God comes into the world as a baby. Naked and needy. That’s the way the Christian story goes. That’s a significant revelation. And it’s maybe not all that comfortable for us. God doesn’t come to the world looking big and self-sufficient and simple and coherent, like an answer or a moral absolute, but looking weak and hungry, totally dependent on his mother. That’s what babies are like. They can’t propel themselves. They can’t even focus their eyes. Helpless is not a bad word for what a baby is. God comes into the world as a baby. That is a subversion of how we might expect the almighty God to come.-Debbie Blue, From Stone to Living Word: Letting the Bible Live Again (Grand Rapids, MI: Brazos Press, 2008), pp. 121-122.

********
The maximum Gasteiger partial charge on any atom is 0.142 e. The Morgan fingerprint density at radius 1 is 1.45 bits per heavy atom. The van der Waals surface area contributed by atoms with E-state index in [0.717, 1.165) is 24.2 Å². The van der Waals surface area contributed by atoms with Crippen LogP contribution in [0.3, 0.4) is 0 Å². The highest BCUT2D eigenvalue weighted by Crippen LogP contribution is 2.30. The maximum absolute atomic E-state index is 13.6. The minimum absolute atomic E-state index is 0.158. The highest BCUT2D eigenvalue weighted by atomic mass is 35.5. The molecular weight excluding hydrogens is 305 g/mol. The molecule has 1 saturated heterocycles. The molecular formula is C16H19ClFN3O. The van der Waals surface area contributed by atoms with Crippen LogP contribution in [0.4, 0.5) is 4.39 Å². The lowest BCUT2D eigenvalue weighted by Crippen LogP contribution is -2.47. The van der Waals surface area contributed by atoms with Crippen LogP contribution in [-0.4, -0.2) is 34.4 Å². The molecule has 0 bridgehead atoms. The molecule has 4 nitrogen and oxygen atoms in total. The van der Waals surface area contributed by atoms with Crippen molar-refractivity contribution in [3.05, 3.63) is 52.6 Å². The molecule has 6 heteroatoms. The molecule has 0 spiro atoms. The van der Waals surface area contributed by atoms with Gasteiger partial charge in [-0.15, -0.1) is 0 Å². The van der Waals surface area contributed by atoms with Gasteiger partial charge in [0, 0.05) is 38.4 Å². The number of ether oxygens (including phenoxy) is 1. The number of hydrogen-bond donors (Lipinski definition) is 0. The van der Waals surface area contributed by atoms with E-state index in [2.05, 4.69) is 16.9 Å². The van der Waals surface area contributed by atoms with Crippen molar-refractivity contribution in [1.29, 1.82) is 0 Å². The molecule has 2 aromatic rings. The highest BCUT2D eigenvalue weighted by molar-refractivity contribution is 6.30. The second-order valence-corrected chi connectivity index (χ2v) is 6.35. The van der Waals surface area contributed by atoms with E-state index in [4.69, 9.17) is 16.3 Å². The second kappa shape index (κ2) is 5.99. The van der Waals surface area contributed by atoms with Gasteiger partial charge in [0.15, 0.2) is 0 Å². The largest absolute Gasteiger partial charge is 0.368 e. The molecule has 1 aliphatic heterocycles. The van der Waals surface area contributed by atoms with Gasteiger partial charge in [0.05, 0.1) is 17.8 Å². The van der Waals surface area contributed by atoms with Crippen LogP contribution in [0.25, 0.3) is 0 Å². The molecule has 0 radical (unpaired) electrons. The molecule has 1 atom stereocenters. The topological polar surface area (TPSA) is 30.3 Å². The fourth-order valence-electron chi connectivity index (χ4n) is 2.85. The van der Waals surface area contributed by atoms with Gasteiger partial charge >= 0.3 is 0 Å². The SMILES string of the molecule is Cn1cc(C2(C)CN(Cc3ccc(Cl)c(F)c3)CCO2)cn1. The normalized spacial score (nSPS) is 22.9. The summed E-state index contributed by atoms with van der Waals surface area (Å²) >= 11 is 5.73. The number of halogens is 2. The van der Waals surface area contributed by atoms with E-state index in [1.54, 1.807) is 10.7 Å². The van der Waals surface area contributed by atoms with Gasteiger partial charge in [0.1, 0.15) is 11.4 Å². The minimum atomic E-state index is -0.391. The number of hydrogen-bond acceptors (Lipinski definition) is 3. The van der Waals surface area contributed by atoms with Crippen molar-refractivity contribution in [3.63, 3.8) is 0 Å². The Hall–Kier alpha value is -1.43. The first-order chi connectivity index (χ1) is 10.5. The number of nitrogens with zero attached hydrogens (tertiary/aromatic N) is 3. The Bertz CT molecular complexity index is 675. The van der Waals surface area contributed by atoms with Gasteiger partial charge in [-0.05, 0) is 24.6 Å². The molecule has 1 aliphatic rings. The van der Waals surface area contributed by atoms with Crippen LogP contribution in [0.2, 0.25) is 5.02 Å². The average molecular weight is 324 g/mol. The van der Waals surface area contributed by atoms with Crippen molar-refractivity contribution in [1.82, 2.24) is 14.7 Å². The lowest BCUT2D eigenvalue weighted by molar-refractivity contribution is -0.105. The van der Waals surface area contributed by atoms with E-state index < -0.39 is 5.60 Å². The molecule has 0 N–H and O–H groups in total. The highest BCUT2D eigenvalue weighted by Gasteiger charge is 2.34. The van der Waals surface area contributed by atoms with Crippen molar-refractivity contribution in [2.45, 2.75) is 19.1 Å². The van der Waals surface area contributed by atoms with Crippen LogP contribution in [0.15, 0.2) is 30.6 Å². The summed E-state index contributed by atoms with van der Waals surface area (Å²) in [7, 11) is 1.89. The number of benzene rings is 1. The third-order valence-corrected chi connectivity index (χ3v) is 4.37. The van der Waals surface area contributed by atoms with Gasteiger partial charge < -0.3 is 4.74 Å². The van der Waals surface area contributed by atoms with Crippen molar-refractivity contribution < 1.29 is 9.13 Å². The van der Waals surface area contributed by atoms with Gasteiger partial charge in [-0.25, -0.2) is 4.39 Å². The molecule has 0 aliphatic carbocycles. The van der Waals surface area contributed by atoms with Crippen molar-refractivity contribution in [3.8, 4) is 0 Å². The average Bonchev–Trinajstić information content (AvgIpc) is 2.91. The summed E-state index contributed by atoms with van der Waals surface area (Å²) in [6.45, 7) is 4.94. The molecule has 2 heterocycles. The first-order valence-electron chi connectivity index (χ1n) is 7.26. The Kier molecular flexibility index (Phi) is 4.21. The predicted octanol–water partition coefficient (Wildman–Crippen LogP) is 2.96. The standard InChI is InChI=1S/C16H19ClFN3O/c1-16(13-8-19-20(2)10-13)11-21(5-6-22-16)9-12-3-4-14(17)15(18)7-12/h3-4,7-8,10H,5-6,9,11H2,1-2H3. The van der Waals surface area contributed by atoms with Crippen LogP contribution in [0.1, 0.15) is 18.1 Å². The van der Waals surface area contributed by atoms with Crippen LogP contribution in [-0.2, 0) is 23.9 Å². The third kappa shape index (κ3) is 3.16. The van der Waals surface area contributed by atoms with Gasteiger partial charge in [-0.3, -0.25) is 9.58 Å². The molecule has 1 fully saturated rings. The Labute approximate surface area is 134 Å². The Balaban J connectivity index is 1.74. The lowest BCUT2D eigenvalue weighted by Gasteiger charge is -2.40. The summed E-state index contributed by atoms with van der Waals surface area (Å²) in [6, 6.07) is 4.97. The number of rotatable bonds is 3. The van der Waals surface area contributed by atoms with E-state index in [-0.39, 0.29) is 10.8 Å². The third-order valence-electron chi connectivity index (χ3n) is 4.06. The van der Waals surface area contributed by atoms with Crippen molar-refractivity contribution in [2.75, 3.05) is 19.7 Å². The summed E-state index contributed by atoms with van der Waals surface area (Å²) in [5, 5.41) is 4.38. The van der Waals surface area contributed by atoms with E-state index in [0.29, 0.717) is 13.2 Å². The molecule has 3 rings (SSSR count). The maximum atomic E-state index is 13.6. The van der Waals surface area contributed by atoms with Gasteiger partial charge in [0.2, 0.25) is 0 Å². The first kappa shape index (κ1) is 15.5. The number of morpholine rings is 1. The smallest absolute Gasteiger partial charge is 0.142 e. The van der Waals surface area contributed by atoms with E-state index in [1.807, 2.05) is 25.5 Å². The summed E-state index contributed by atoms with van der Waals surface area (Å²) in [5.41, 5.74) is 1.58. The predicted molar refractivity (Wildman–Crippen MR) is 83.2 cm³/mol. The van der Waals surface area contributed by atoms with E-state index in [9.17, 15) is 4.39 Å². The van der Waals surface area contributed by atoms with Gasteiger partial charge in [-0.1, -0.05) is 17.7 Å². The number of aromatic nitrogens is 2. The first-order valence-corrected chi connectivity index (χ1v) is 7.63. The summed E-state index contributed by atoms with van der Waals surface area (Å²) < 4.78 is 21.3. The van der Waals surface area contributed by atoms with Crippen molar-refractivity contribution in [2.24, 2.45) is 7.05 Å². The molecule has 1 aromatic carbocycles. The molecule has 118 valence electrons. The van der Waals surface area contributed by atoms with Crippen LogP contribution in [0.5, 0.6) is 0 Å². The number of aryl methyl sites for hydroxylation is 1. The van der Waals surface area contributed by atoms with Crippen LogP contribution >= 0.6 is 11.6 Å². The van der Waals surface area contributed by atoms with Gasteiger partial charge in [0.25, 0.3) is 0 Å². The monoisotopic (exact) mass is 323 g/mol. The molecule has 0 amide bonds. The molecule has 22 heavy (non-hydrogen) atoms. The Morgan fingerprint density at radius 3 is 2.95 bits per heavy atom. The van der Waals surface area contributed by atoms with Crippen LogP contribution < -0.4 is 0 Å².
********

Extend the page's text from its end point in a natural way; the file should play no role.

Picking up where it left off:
This hasn’t always immediately struck everyone as good news. Ever since people heard this story, there’s been a tendency to think it might be better to have a God that never really shared the weakness of the flesh. A God that never really shared our weakness, our blood, our bones, our need. But whenever that tendency surfaced, the community looked back over everything and said, you can’t get away from it. The Christian story is a story about God become human: fully human, fully God. You may choose another story, but then it’s not this one.
Advent 3: Tuesday
The strange good news of our faith is that incarnation (God-in-the-flesh) is about weakness rather than strength: